By Barry Tickes, UA Area Agriculture Agent
Three major herbicides have been used in the production of lettuce in Arizona for the past 40 years. Kerb, Balan and Prefar are used alone or in combination on almost every acre of lettuce grown in the state. The three are all pre-emergence herbicides that work by inhibiting root growth in developing seedling weeds.
Under some conditions, all three can produce crop injury that ranges from slight stunting, chlorosis, and death.
Symptoms of crop injury are marginal chlorosis, stunting, irregular development of the cotyledon, early true leaves, and inhibition of the primary and lateral roots.
Other factors can cause crop injury and produce similar symptoms. These include salt and nutrient toxicity, saturated soils, environmental stress from cold, heat, wind, disease and other factors.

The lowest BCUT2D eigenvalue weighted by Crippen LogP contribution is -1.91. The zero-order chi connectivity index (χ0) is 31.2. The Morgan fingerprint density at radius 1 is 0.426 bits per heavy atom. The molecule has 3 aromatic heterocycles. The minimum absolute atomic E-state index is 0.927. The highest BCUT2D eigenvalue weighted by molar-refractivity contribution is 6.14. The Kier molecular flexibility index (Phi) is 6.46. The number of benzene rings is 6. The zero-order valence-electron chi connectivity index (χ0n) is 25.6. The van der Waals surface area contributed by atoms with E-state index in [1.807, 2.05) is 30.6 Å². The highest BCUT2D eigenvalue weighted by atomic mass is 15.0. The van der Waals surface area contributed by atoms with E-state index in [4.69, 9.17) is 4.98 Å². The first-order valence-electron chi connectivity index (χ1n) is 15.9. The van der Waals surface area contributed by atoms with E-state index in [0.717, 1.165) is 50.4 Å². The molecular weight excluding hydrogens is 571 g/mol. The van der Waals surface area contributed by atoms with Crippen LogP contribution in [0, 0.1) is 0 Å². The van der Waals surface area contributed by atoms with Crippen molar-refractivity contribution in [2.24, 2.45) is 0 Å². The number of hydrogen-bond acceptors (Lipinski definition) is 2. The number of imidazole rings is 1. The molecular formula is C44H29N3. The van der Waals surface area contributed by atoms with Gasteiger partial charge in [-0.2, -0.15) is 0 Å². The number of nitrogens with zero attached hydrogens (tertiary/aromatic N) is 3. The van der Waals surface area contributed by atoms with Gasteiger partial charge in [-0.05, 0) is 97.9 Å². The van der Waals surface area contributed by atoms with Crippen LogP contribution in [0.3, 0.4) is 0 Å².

Symptoms of herbicide injury are sometimes confused with the symptoms caused by these other sources of injury. The most common diagnostic tool used to evaluate herbicide injury in lettuce is to take soil and or tissue samples from the effected field and send them to a laboratory. Most laboratories use gas chromatographs and liquid chromatographs for analysis. Standard extraction and detection methods are costly but accurate and precise.
Once results are obtained, there have been no guidelines available to interpret what they mean. The method most often used to evaluate if reported levels are toxic has been to compare results from injured and uninjured areas in a field. If levels are significantly different between the two, it can indicate possible herbicide injury. This method is relative, not precise and sometimes misleading.
We conducted a project to establish quantitative guidelines for evaluating herbicide injury in lettuce. To access the project and the results, click on this link:Herbicide Injury In Lettuce.
Contact Tickes: (928) 580-9902 or firstname.lastname@example.org.
Question of the week - insect management
How do flea beetles damage cole crops?
A - Piercing sucking
B - Total defoliation